Whether you’re adopting a shelter cat or bringing home a rescue kitten, you need a great name for your family’s pet. But how can you look past the obvious choices and pick something that’s both unique and suited to your kitty? Use this guide to naming your new cat and find the perfect pick.
Skip the Most Popular Names
If you adopt a rescue cat, there’s a good chance your new kitty will have a generic shelter name or a moniker pulled from a list of the year’s most popular choices. If you want your cat’s name to stand out, make note of the most frequently used pet names and be sure to choose something else.
Reference Your Cat’s Breed
If you aren’t sure where to start with brainstorming cute names, consider your cat’s breed. From Persian and Siamese cats to Maine Coons and American Shorthairs, various breeds can inspire fitting names. Research the history of your cat’s breed for ideas that reference its ancestry and culture.
Take Inspiration From Your Cat’s Appearance
Whether your kitty has an unknown lineage or its origins don’t resonate from a naming perspective, try taking inspiration from your cat’s appearance instead. Its fur length or color, distinctive markings, or eye color could be the key to a fitting name for your kitty.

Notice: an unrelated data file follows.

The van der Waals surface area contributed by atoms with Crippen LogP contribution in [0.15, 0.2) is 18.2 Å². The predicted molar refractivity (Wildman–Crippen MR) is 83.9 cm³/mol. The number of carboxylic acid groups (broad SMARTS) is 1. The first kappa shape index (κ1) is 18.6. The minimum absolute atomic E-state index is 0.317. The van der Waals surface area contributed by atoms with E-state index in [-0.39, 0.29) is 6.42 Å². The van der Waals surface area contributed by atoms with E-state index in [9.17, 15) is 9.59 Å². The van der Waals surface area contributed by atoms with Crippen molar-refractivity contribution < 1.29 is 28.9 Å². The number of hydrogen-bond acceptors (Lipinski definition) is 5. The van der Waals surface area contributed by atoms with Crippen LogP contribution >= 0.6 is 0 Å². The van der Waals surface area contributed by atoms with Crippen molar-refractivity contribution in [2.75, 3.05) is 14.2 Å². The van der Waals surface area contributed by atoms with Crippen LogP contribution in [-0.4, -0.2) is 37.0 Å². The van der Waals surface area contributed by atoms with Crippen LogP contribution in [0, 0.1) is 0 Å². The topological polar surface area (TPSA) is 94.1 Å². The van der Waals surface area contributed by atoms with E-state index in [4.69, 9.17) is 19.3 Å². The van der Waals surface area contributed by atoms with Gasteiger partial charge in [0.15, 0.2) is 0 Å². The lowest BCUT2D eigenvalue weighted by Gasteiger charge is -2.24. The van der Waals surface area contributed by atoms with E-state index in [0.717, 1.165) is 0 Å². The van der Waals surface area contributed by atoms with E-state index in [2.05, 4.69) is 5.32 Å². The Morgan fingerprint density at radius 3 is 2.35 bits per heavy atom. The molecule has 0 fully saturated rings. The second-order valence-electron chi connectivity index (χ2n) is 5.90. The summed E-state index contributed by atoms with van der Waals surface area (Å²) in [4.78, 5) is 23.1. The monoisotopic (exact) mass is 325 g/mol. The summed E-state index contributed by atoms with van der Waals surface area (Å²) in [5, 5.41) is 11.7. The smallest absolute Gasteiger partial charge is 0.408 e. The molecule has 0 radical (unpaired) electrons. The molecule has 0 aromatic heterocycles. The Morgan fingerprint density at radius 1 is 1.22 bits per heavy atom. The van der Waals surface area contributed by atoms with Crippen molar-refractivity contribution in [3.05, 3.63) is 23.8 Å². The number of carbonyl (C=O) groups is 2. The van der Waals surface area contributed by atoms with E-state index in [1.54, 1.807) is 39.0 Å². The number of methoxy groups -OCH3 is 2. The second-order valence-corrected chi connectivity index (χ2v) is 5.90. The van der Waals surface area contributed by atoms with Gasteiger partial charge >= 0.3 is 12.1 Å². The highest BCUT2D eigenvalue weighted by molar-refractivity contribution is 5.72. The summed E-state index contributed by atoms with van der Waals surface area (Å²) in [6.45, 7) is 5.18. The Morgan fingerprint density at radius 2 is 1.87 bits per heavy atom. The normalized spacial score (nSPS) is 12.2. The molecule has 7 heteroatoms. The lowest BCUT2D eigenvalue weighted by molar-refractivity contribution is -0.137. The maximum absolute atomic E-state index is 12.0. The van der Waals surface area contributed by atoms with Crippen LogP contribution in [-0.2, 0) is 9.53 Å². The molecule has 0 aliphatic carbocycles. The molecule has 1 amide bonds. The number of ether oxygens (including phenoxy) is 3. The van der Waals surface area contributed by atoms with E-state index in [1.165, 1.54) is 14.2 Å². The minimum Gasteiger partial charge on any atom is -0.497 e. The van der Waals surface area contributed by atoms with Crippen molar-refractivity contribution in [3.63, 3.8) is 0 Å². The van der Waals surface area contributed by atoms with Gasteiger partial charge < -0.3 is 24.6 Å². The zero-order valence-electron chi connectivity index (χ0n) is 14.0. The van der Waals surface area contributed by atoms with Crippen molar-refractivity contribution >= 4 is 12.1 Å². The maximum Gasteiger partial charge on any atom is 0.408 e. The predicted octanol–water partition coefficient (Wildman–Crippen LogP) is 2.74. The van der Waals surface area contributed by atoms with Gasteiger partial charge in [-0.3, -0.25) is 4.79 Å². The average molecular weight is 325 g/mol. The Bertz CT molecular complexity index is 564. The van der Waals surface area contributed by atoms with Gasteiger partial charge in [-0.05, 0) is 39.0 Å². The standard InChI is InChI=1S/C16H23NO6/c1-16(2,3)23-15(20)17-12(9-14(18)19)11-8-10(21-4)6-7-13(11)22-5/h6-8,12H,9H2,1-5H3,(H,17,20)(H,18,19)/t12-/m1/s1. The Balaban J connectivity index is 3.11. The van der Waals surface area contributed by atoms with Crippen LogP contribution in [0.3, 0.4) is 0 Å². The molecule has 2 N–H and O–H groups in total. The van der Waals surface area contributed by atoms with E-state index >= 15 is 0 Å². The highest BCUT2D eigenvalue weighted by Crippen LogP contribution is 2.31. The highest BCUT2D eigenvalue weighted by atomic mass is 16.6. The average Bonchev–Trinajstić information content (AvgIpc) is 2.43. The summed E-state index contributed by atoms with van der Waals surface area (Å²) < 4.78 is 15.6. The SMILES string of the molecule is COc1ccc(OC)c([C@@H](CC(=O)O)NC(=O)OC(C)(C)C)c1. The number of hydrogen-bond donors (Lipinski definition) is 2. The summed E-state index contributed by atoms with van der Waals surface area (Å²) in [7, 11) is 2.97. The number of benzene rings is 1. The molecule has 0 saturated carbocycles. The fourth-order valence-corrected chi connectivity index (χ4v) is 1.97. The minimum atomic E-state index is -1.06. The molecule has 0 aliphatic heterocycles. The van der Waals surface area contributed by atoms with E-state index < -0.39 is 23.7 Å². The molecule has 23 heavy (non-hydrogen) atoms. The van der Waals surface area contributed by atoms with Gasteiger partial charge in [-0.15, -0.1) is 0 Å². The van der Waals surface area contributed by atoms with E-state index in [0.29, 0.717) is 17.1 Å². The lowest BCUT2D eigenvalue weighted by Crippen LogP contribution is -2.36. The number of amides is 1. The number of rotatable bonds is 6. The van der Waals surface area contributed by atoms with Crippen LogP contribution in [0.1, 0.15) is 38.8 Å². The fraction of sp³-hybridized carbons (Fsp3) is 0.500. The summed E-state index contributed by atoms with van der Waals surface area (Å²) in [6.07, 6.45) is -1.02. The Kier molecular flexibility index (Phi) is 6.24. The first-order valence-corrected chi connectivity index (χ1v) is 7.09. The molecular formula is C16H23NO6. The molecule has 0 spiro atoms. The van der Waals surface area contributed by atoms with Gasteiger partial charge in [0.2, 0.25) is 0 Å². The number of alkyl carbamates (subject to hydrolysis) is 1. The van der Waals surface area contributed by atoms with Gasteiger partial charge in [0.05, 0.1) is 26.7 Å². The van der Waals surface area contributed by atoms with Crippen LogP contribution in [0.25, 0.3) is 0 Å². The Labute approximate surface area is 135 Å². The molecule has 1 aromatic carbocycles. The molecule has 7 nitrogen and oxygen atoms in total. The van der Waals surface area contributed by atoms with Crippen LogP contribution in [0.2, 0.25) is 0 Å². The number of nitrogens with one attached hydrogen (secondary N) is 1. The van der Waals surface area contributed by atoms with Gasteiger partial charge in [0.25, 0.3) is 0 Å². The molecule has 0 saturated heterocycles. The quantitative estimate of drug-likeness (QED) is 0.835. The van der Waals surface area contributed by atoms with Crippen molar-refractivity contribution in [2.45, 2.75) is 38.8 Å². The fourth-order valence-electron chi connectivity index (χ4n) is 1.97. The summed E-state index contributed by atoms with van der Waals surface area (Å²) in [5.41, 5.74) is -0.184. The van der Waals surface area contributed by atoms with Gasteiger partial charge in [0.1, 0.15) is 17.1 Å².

Consider your cat’s personality and mannerisms, too. A friendly or outgoing name might not fit a skittish cat, while a loud or bold name may not work for a gentle, loving kitty.
Choose Something Lighthearted
While overly cutesy names can lose their novelty quickly, pet names don’t have to be serious. Consider naming your pet after your favorite food, flower, or vacation destination. You’re guaranteed to choose something fun and lighthearted, and you’ll immediately link your new cat to something you already love.
Avoid Pop Culture
As much as you love a particular singer, actress, or TV personality, avoid giving your pet a name inspired by pop culture. After all, you can expect a healthy cat to live for about 15 years, a lifespan that’s likely to outpace most pop culture stars by at least a decade. By keeping pop culture off your list of potential names, you’ll prevent your pet’s moniker from going out of style and avoid feeling compelled to rename your cat later.
Shorten a Particularly Creative Name
If you want to choose a name that’s so creative that no other cat will share it, you could end up with a lengthy moniker that your pet won’t recognize. If you want your cat to learn and respond to its name, consider making its official name lengthy but give it a shorter nickname. This strategy lets you have the best of both worlds, and you’ll even get to have the extra fun of choosing a nickname.
No matter what name you choose, try to stick to just one or two versions of the full name when you call your kitty. Keeping the naming process simple will help your new cat learn its name and grow accustomed to your calls.